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OATHS OF OFFICE — RELIGIOUS TEST RATIFICATION OF CONSTITUTION.
§ 1837. The next clause is, "The senators and "representatives before mentioned, and the members "of the several state legislatures and all executive "and judicial officers, both of the United States and "of the several states, shall be bound by oath or "affirmation to support the constitution.1 But no "religious test shall ever be required as a qualifica"tion to any office or public trust under the United « States."
§ 1838. That all those, who are entrusted with the execution of the powers of the national government, should be bound by some solemn obligation to the due execution of the trusts reposed in them, and to support the constitution, would seem to be a proposition too clear to render any reasoning necessary in support of it. It results from the plain right of society to require some guaranty from every officer, that he will be conscientious in the discharge of his duty. Oaths have a solemn obligation upon the minds of all reflecting men, and especially upon those, who feel a deep sense of accountability to a Supreme being. If, in the ordinary administration of justice in cases of private rights, or personal claims, oaths are required of those, who try, as well as of those, who give testimony, to guard against malice, falsehood, and evasion, surely like guards ought to be interposed in the administration of high public trusts, and especially in such, as may concern the welfare and safety of the whole community. But there are known denominations of men, who are conscientiously scrupulous of taking oaths (among which is that pure and distinguished sect of Christians, commonly called Friends, or Quakers,) and therefore, to prevent any unjustifiable exclusion from office, the constitution has permitted a solemn affirmation to be made instead of an oath, and as its equivalent.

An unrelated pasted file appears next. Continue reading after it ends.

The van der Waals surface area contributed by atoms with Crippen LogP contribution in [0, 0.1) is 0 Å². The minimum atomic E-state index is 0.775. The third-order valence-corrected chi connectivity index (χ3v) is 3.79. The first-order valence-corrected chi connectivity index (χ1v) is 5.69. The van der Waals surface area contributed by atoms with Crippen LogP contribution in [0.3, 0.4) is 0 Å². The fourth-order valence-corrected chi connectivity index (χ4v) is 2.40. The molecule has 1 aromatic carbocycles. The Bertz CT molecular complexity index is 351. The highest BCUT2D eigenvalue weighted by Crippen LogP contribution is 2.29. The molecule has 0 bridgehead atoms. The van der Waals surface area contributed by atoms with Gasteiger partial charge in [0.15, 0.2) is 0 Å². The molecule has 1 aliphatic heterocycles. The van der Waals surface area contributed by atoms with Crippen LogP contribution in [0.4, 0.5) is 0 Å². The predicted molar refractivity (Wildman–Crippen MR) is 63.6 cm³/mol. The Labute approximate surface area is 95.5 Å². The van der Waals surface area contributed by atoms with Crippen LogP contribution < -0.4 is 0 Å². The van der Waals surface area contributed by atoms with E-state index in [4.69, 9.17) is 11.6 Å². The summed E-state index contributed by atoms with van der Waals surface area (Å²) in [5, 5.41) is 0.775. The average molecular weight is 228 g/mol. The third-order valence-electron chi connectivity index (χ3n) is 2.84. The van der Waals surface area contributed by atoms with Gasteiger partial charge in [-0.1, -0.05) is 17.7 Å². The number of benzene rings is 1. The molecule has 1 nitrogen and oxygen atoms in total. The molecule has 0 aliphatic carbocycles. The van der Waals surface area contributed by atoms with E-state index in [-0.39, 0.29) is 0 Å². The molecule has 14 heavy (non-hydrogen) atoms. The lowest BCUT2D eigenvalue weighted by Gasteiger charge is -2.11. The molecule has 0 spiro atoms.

1 This clause, requiring an oath of the state and national functionsries to support the constitution, was at first carried by a vote of six states against five ; but it was afterwards unanimously approved. Journ. of Convention, p. 114,197. On the final vote, it was adopted by a vote of eight states against one, two being divided. Id. 313. The clause respecting a religious test was unanimously adopted. Id. 313.
§ 1839. But it may not appear to all persons quite so clear, why the officers of the state governments should be equally bound to take a like oath, or affirmmation; and it has been even suggested, that there is no more reason to require that, than to require, that all of the United States officers should take an oath or affirmation to support the state constitutions. A moment's reflection will show sufficient reasons for the requisition of it in the one case, and the omission of it in the other. The members and officers of the national government have no agency in carrying into effect the state constitutions. The members and officers of the state governments have an essential agency in giving effect to the national constitution. The election of the president and the senate will depend, in all cases, upon the legislatures of the several states; and, in many cases, the election of the house of representatives may be affected by their agency. The judges of the state courts will frequently be called upon to decide upon the constitution, and laws, and treaties of the United States; and upon rights and claims growing out of them. Decisions ought to be, as far as possible, uniform; and uniformity of obligation will greatly tend to such a result. The executive authority of the several states may be often called upon to exert powers, or allow rights, given by the constitution, as in filling vacancies in the senate, during the recess of the legislature; in issuing writs of election to fill vacancies in the house ol representatives; in officering the militia, and giving effect to laws for calling them; and in the surrender of fugitives from justice. These, and many other functions, devolving on the state authorities, render it highly important, that they should be under a solemn obligation to obey the constitution. In common sense, there can be no well-founded objection to it. There may be serious evils growing out of an opposite course.1 One of the objections, taken to the articles of confederation, by an enlightened state, (New-Jersey,) was, that no oath was required of members of congress, previous to their admission to their seats in congress. The laws and usages of all civilized nations, (said that state,) evince the propriety of an oath on such occasions; and the more solemn and important the deposit, the more strong and explicit ought the obligation to be.*